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Amazon narrows its HQ2 hunt and Chicago may not make the cut

A conceptual rendering of Amazon HQ2 at Chicago’s Lincoln Yards development site.

Front-runners include Northern Virginia, New York, and Dallas

It’s been a busy few days in the ultra-competitive, nationwide hunt to land Amazon’s lucrative “HQ2” second headquarters. New reports suggest that the company has narrowed its search to just a handful of cities and Chicago may not be among them.

According to a weekend report by the Washington Post, the e-commerce and cloud-computing giant is in “advanced talks” to bring HQ2—and its estimated 50,000 jobs and $5 billion of investment—to Crystal City in northern Virginia. The Wall Street Journal followed up with a report that Amazon was engaged in “late-stage talks” with not only Crystal City, but also New York and Dallas.

Though Chicago was not mentioned among the municipalities participating in the negotiations, the newspaper did not necessarily rule out the Windy City. Chicago was one of the 20 cities named to the HQ2 shortlist in January and hosted Amazon delegates during multiple visits to large-scale development sites including The 78, River District, and Lincoln Yards.

The plot thickened on Monday when WSJ published a second article saying that Amazon will split its HQ2 plans between two cities, citing an unnamed source “familiar with the matter.” The decision to divide HQ2 would allow the company to draw employees from two separate talent pools and mitigate anticipated strains on local housing markets, transit networks, and other infrastructure, said the source.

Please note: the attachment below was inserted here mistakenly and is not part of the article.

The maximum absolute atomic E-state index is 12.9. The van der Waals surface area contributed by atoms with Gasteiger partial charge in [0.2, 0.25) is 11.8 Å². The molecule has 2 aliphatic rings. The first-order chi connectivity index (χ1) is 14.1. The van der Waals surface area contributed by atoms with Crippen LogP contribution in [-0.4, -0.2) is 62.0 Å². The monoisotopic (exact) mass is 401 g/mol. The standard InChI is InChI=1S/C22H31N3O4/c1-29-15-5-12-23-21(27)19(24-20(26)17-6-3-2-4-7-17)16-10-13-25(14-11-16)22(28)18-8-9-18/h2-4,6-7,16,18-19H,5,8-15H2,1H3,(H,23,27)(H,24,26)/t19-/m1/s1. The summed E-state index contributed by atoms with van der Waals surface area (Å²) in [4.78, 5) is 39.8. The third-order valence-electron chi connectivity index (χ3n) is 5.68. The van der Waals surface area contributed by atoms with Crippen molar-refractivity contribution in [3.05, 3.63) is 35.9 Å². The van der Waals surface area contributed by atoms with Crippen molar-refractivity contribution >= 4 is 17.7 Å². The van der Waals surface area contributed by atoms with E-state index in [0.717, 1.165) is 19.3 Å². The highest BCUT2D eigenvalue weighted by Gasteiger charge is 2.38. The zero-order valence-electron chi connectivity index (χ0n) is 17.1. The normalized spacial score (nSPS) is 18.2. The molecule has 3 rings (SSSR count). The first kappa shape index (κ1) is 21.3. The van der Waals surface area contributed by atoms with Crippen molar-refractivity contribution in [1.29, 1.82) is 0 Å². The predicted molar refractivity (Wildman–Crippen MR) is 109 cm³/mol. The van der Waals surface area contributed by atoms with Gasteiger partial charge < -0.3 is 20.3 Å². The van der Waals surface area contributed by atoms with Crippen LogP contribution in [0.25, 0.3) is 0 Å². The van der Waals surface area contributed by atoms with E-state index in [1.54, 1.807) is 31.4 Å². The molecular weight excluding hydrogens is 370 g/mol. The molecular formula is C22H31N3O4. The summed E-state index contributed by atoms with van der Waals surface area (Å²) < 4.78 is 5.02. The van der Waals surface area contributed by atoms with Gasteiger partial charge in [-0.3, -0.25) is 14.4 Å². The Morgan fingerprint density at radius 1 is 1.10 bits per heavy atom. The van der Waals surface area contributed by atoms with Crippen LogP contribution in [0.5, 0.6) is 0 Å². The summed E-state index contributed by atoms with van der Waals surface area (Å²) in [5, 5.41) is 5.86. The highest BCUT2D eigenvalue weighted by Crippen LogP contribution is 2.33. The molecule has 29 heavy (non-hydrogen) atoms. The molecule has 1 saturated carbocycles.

It’s unclear whether the two-city strategy would improve Chicago’s odds of scoring the coveted corporate campus. Chicago officials had offered the Seattle-based company several prominent development sites and were prepared to provide $2 billion worth of incentives including tax breaks and associated infrastructure and capital expenditures. Chicago also commissioned a William Shatner-narrated pitch video to appeal to Amazon CEO Jeff Bezos’s love of all things Star Trek.

Amazon’s director of economic development, Mike Grella, was quick to fire back at the recent reports, taking to Twitter to say that leaking confidential bid information was “not doing Crystal City, VA any favors.” Grella also dismissively lampooned an article claiming that the flight logs of Bezos’s private jet could hold the key to sussing out the HQ2 winner ahead of the company’s official announcement.

The Washington, D.C., area—which includes Crystal City—was rumored to be an HQ2 front-runner ever since three nearby cities were named as finalists. The area’s proximity to federal regulators, the Jeff Bezos-owned Washington Post, and the CEO’s large second home further bolster that thesis.

Amazon said it will reveal the winning city—or perhaps, now, cities—by the end of the year. Will Chicago surprise the critics and oddsmakers and come through? Stay tuned to find out.

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